First, however, he must gather the mystical forces which helped him to power in the first place. Brian will be fighting for more than the land. The music tells us he will be fighting for his pride, for his sons and their sons, for his dream of Irish freedom. Ireland has given him the will to survive and endure. Now he must ask her one more favour. Stay awake for me, Ireland! he implores. I have paid the price of victory. Be with me to the end and give me this one last triumph.
9) Brian Bóru's March: One of the oldest known pieces of Irish music, this famous march represents Brian and his army making their way across Ireland to confront the invaders at Clontarf. As a prelude to battle it is dark, determined, strong music; music with the insistent beat of thousands of marching men. They beat the drum and played the pipes as they went, to keep up their spirits and summon allies to the cause. This is the ultimate battle music. Although the raven of Death beats its wings in the background, the invincible spirit of Life refuses to admit the possibility of defeat.
10) Tree of Sorrows: There was no defeat. At the Battle of Clontarf, Brian gave the Irish the greatest military victory they would ever have. But at a terrible price.
Brian's sons refused to let him fight in the battle. He was too valuable to Ireland. They insisted that he observe from a safe place while they carried out his commands. Throughout the long, bloodsoaked day of Good Friday, 1014, Brian Bóru watched from the high ground of Tomar's Wood while waves of invaders came ashore from the Viking ships in Dublin Bay. He saw his men beat them back, step by step. His sons and his grandson were in the forefront of the battle, their banners brilliant in the sunlight.
As twilight fell, the screams of battle gave way to the moans of the dead and dying. All of the enemy leaders were slain. Tragically, among the Irish dead was Murrough, the eldest son of Brian Bóru; the man he had trained to succeed him in the kingship. Without Murrough Brian's long-range plans for Ireland could never come to fruition.
In the music we hear Brian leave the royal tent and walk to a huge oak tree nearby. He places his palms against the tree in the way of the Druids, speaking to the ancient spirit within. His head is bowed with sorrow. He stands there listening to the rustling leaves, the soughing of the rising wind from the sea. Gradually comfort seeps into him. The tree was old before he was born and its descendants will grow in Ireland long after Brian Bóru is dead. Life contains within itself the seeds of immortality.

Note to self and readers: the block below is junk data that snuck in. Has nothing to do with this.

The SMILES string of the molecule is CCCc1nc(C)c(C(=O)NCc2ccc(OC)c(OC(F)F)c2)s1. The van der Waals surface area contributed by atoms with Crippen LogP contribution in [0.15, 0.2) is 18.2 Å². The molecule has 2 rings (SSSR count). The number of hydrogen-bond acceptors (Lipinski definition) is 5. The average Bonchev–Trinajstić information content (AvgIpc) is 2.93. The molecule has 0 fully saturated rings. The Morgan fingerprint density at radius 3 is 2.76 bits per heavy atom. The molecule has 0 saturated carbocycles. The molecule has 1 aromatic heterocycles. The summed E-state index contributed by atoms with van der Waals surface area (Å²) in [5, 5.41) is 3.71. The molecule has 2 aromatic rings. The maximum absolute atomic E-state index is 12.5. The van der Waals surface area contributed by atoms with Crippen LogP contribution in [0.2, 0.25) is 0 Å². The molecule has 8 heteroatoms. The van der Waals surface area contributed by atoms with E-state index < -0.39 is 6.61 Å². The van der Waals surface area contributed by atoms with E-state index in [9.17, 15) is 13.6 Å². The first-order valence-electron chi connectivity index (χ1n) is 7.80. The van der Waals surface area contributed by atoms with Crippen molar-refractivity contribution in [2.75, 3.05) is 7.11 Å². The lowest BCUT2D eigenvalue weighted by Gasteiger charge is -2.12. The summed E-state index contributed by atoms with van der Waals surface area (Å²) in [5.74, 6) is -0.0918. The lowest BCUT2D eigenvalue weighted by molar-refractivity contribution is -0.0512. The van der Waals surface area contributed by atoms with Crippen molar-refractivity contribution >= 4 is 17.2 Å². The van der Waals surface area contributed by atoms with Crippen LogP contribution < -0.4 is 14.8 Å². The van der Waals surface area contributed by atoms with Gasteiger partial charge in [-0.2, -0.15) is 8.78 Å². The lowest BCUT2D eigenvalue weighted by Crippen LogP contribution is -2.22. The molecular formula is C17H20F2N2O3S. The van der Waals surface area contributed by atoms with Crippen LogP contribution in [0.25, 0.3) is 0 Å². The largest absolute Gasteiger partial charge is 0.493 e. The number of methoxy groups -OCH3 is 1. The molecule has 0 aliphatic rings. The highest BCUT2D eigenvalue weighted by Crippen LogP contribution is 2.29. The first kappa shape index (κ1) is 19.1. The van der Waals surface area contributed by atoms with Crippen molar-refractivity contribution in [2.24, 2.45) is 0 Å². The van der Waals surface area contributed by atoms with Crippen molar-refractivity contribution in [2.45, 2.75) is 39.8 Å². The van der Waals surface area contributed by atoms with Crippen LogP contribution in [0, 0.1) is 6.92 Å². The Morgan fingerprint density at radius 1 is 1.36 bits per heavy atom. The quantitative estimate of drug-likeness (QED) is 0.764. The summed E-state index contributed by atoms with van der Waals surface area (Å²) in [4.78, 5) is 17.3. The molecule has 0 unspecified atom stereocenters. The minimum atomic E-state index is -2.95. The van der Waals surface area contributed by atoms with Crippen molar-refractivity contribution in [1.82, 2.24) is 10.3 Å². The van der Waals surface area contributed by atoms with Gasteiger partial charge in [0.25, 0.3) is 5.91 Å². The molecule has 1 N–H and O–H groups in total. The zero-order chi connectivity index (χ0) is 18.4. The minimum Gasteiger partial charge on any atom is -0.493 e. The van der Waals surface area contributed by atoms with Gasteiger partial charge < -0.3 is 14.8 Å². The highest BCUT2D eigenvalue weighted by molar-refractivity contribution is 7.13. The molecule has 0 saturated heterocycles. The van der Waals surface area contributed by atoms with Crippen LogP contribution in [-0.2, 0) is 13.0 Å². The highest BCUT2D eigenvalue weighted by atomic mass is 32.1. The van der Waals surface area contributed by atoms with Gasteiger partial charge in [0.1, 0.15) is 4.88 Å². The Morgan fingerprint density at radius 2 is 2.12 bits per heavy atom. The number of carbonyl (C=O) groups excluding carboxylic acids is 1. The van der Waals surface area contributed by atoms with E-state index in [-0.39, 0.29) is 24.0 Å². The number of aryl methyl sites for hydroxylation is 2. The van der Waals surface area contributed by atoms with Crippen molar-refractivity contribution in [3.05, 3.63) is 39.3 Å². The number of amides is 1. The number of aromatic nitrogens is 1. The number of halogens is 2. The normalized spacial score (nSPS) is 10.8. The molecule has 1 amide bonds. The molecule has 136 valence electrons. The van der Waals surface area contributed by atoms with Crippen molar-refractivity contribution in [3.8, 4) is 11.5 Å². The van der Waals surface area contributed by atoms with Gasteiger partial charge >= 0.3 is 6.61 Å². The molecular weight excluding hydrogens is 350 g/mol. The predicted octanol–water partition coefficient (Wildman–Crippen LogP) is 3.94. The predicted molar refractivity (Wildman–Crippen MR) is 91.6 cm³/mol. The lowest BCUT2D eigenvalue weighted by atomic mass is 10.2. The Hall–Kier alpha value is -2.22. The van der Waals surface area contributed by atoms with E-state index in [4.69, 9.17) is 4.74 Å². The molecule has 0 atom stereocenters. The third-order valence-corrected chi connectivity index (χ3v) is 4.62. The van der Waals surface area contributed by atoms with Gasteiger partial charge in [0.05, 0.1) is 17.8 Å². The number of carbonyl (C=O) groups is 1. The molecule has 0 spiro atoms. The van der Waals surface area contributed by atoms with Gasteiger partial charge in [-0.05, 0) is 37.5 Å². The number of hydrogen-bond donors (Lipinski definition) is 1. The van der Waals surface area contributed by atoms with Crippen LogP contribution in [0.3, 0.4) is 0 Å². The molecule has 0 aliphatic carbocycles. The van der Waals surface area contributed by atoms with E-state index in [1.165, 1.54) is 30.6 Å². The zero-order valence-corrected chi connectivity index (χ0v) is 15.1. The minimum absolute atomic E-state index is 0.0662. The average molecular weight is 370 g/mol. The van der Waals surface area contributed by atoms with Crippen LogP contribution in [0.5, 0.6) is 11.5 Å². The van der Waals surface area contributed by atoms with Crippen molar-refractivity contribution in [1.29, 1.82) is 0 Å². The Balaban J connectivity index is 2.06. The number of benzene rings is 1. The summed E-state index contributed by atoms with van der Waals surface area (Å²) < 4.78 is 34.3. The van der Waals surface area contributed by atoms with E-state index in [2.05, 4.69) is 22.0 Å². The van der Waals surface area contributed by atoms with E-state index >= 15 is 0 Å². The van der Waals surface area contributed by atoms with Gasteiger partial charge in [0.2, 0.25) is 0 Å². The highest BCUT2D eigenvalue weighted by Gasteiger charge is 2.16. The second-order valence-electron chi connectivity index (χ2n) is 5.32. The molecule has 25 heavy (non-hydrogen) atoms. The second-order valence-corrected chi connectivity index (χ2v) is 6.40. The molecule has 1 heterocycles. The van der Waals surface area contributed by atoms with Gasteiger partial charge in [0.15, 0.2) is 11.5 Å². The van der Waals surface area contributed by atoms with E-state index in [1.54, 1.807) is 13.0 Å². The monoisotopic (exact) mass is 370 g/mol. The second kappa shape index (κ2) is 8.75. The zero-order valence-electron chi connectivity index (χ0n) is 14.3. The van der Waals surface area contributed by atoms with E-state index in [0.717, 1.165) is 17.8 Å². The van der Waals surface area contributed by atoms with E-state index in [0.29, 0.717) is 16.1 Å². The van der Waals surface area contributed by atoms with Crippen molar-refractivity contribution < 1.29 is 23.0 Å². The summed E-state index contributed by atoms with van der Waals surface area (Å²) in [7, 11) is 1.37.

11) My Reign Is Over: With the death of his son Murrough, the dynasty Brian Bóru had sought to establish died too. His other sons lacked their father's genius and would not be able to hold together what Brian had won. That evening in Tomar's Wood Brian was aware of this. His dream ended there. He had done his best and crowned his life with an incomparable triumph. The Northmen were defeated once and for all; no great fleet would set sail from Scandinavia again to plunder the green island. A different destiny would await Ireland. But Brian would not be there to shape it. The prescience of the Druids was deep in his bones. In the dying light of the dying day, he could see the future. The time had come for him to go away. As the wheel of time turns, everyone goes away.
The final track contains his farewell to Ireland. In it he sums up his achievements with a mixture of pride and regret. So much done, so much still to do. So much he would love to have told those who will come after him. But he will not have the chance. He can only hurl his unconquerable spirit into the darkness ahead, urging them to get on with it. Brian Bóru's reign is over.
© Morgan Llywelyn, 2001
12) Epilogue - Extracts from Kincora - a poem written by Brian's personal Bard, MacLiag, shortly after his death. Translated by James Clarence Mangan ©
Special thanks to, Morgan Llywelyn, Finbar Furey, James Delaney, Greg Boland, Eamon McElholm and Charlie McGettigan for their help. To my parents Pat and Ben for their encouragement. To my children Sally, Shane, Ailbhe & April. To my best friend Sandra. And last but not least - The secret seven, - Ciara, Shane & Alan, Damilola, Sarah, James and Megan.
Cover Illustrations courtesy of National Library
Inside Photo's (Shield & Sword) courtesy of National Museum of Ireland.